When you think mafia, cocaine trafficking or loan sharking may come to mind. But groups such as Italy’s ruthless ‘Ndrangheta crime syndicate have expanded activities to include toxic waste handling and natural resources trafficking. Yes, the mafia has “gone green” but not in a good way.
In Italy alone, mafia groups committed more than 30,000 environmental crimes in 2010, according to the Italian environmental group Legambiente. They include trafficking in exotic animals and stolen timber, running illegal slaughterhouses and schemes to redirect water resources. One mafia family even tried to elbow into the wind farm business. But toxic dumping has proved a growth industry despite increased law enforcement scrutiny in recent years.
“It’s largely recognized that up to 30% of the total waste generated in Italy may be handled by organized crime—30 million or 40 million metric tons a year,” says Roberto Ferrigno, a waste-management consultant and former Greenpeace campaigner.
Since mafia groups allegedly first started dabbling in toxic waste a few decades ago, mafia watchers at Interpol and the U.S. Department of Justice say it’s evolved into a globalized business. Besides the human and habitat harm, the illegal waste trafficking feeds corruption and strengthens criminal gangs in countries on both the shipping and receiving ends.
Legambiente estimates that business in illegal toxic waste dumping on Italian farmland and beneath construction buildings totals more than $26 billion per year. Worldwide, meanwhile, the United Nations Office on Drugs and Crime says the illicit commodities trade—including profits from toxic waste dumping and natural resources plunder, as well as trafficking in people, arms and counterfeit goods—is worth an annual $130 billion. That’s more than combined annual cocaine and heroin sales.
At the bustling port of Antwerp in Belgium, where Ferrigno is based, officials acknowledge that they lose track of one in every four cargo containers carrying waste. Even as countries have strengthened their laws against unsafe disposal and stepped up enforcement, mafia groups have consolidated their grip on the industry in Italy and elsewhere—often by acquiring legitimate waste management companies and using ties to local governments to expand further into the trash trade. Recent law enforcement reports conclude that the groups are capitalizing on “synergies” with their more traditional drug, guns and human trafficking operations.
Michele Polo, an economics professor at Milan’s Bocconi University, told Reuters last year that Italy’s organized criminal groups have also infiltrated the construction, logistics, hospitality, retail and wholesale commerce trades. Illicit trade routes move industrial slag and toxic waste from European factories and hospitals to Africa, where they are illegally dumped. Stolen minerals and timber from the global south, meanwhile, move into Europe, using the infrastructure built for drug trafficking.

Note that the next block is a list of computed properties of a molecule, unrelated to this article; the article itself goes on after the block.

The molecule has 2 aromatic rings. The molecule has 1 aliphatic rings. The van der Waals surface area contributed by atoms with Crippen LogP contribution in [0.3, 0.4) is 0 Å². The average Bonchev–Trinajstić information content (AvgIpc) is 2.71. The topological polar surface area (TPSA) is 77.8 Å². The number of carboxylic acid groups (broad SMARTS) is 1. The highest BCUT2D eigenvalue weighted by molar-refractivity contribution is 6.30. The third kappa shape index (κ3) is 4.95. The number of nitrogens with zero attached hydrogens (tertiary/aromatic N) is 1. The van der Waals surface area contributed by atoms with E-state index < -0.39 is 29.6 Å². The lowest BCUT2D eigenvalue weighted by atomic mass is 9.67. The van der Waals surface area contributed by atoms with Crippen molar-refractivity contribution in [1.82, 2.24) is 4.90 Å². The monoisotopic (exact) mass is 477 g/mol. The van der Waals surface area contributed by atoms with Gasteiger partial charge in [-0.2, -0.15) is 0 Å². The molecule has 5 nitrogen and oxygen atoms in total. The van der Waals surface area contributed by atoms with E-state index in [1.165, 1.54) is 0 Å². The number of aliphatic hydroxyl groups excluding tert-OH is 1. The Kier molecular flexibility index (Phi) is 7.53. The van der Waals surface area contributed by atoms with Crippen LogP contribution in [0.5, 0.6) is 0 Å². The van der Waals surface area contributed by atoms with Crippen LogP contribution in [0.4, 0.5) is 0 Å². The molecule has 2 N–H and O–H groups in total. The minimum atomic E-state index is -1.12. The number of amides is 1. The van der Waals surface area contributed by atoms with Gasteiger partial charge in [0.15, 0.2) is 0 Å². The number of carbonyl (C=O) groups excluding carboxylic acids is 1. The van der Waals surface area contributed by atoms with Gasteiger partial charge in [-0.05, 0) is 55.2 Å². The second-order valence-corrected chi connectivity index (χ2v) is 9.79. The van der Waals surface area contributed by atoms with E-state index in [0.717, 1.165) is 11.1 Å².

With its long history dealing with organized crime, Italy is grappling with a particularly intractable problem. Mafia activity contributes between 7% and 11% of Italy’s gross domestic product, according to researchers. And the current world economic malaise has only accelerated the mafia’s expansion. Watchdog groups say “extortionist” lending to struggling private firms has put a mafia stranglehold on entire regions of the country. The Palermo-based anti-crime group SOS Impresa went so far as to characterize the situation as a national emergency.
“With 65 billion euros in liquidity, the Mafia is Italy’s number one bank,” the SOS group said in a statement in January that accompanied a new report on the issue.
Once confined to Sicily and other parts of southern Italy, the groups are expanding northward, bringing the standard repertoire of drug trafficking, extortion and murder—plus illicit landfills and other environmental crimes—to regions such as Lombardy.
Last fall, police made dozens of arrests in a Milan suburb where the ‘Ndrangheta was charged with illegal dumping at construction sites it controlled. The country’s anti-mafia police has charged ‘Ndrangheta-controlled contractors with dumping carcinogen-laden waste into construction excavations before building houses, shopping malls and soccer fields on top.
In southern Italy, where the dumping has been going on much longer, concern is growing about the human health impacts. The country’s famous buffalo mozzarella cheese from farmland near Naples tested with high levels of cancer-causing dioxins in 2008.
Meanwhile, Antonio Giordano, president of the Sbarro Institute for Cancer Research at Temple University in Philadelphia, led a team of cancer researchers to Campania. The investigation found higher rates of cancers, cancer deaths and serious birth defects in areas where dumping had occurred. The findings were published in the journal Cancer Biology & Therapy last July.
“There is no doubt,” Giordano says, that the waste dumped on farmland in the region going back at least to the 1970s is responsible for the higher tumor rates, birth defects and other health problems in a region long known for it’s fertile pastures and healthy people.
“Suddenly the DNA of the people living there became full of holes, full of damage,” he says. It can only be explained by “years and years and years of dumping.” Giordano hopes publicity from his research will force Italian officials to finally begin Superfund-style cleanups of known sites.
CHRISTINE MACDONALD is the author of Green, Inc.: An Environmental Insider Reveals How a Good Cause Has Gone Bad (The Lyons Press).